Two years ago today, President Obama signed the Affordable Care Act — health reform — into law. Millions of Americans already are experiencing the benefits, and other important parts of the law are starting to move forward. This series of posts will look at what health reform has accomplished and what it will accomplish over the next few years, as well as certain issues related to health reform.
First, a look back at health reform’s achievements in its first two years:
- Prescription drugs are more affordable for 5.1 million seniors and people with disabilities.
Health reform has begun to close the “doughnut hole,” the gap in Medicare prescription drug coverage that many seniors experienced once their annual drug costs exceeded $2,840. Before health reform, seniors had no additional coverage until their costs hit $6,448.
Last year, seniors received a 50 percent discount on brand-name drugs and a 7 percent discount on generic prescription drugs while they were in the coverage gap. This year, the generic discount jumps to 14 percent.
5.1 million Medicare beneficiaries have saved more than $3.2 billion as a result of these changes, according to the Department of Health and Human Services (HHS). The law will close the entire doughnut hole by 2020.
- Two and a half million young adults have gained health insurance.
Health reform requires insurers and employers that offer dependent coverage to allow parents to include children up to age 26 on their insurance plans. As a result, 2.5 million more young adults had health insurance in June 2011 than in September 2010, according to HHS.
In the past, most insurance companies dropped children once they turned 19 or a few years later if they were students. That’s one reason why nearly a third of all young adults lacked insurance in 2010 — a larger share than any other age group.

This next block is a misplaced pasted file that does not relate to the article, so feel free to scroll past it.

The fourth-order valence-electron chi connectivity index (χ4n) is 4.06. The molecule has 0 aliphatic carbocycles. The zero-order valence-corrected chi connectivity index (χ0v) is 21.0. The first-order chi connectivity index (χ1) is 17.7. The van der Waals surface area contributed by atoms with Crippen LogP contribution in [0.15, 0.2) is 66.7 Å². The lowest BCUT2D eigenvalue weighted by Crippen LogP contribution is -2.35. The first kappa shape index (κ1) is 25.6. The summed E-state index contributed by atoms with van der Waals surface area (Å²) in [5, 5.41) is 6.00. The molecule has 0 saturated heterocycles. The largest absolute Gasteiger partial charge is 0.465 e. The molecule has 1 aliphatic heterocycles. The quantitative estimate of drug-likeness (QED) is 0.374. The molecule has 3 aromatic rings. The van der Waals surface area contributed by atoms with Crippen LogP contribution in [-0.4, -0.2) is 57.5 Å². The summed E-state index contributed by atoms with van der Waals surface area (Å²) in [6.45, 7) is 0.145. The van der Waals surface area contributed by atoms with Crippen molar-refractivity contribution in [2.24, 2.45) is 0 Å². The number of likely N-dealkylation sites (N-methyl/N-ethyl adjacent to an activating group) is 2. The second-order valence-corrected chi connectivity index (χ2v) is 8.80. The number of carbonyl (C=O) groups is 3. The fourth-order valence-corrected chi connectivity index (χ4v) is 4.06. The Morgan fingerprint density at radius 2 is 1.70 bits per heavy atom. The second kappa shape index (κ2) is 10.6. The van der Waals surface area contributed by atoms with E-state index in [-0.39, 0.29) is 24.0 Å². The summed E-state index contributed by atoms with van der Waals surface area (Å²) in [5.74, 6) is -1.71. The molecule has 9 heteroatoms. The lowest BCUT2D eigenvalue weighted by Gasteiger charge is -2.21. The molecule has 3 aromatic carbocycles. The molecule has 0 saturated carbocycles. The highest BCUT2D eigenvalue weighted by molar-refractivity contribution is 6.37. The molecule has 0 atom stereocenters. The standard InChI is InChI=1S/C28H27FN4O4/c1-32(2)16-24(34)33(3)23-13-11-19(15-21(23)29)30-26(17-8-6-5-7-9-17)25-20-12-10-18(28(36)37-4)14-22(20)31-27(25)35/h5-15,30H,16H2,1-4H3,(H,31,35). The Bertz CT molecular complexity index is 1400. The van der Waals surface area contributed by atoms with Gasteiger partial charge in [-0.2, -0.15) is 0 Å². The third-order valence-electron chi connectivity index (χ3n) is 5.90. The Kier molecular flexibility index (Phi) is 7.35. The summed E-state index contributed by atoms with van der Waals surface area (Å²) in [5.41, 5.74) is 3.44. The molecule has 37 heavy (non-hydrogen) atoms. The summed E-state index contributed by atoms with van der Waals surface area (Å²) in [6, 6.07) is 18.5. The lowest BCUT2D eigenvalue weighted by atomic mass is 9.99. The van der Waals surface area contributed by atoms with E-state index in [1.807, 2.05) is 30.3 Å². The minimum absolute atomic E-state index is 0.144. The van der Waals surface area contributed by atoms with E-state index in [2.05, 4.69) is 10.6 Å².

- Tens of millions of Americans are getting free preventive care.
Insurance companies now have to cover preventive care services at no charge, and Medicare provides preventive services for free now, too. As a result, nearly 87 million Americans received a free preventive health care service last year, according to HHS: 54 million through private insurance and 32.5 million through Medicare.
Preventive care includes screenings for chronic illnesses like diabetes and cancer, routine vaccines for adults and children, and other recommended care for kids, such as regular doctor visits.
Better access to preventive care will help millions of families with their budgets and likely produce other benefits, such as fewer unnecessary deaths from disease, less spending on costly and avoidable illnesses, and a healthier population overall.
- Insurance companies can no longer deny coverage to sick children.
Health reform bars insurance companies from denying coverage to children with pre-existing health conditions like cancer, autism, or diabetes. As a result, for the first time in most states, families with children with serious illnesses, chronic conditions, or special health care needs can buy coverage for their children in the individual health insurance market.
This rule will apply to adults, too, starting in 2014.
- Insurance companies can no longer cut off care for people who need expensive medical care.
Health reform bars insurers from imposing “lifetime limits” on benefits. Now, people who get cancer or another illness that requires expensive treatments won’t have to worry that their benefits will run out or that expensive treatments will push them into bankruptcy — or worse, that coverage limits will prevent them from getting lifesaving care.
HHS estimates that before health reform, 105 million Americans had insurance plans with lifetime limits.
Next up: a look ahead at some of health reform’s major benefits that are still in the works.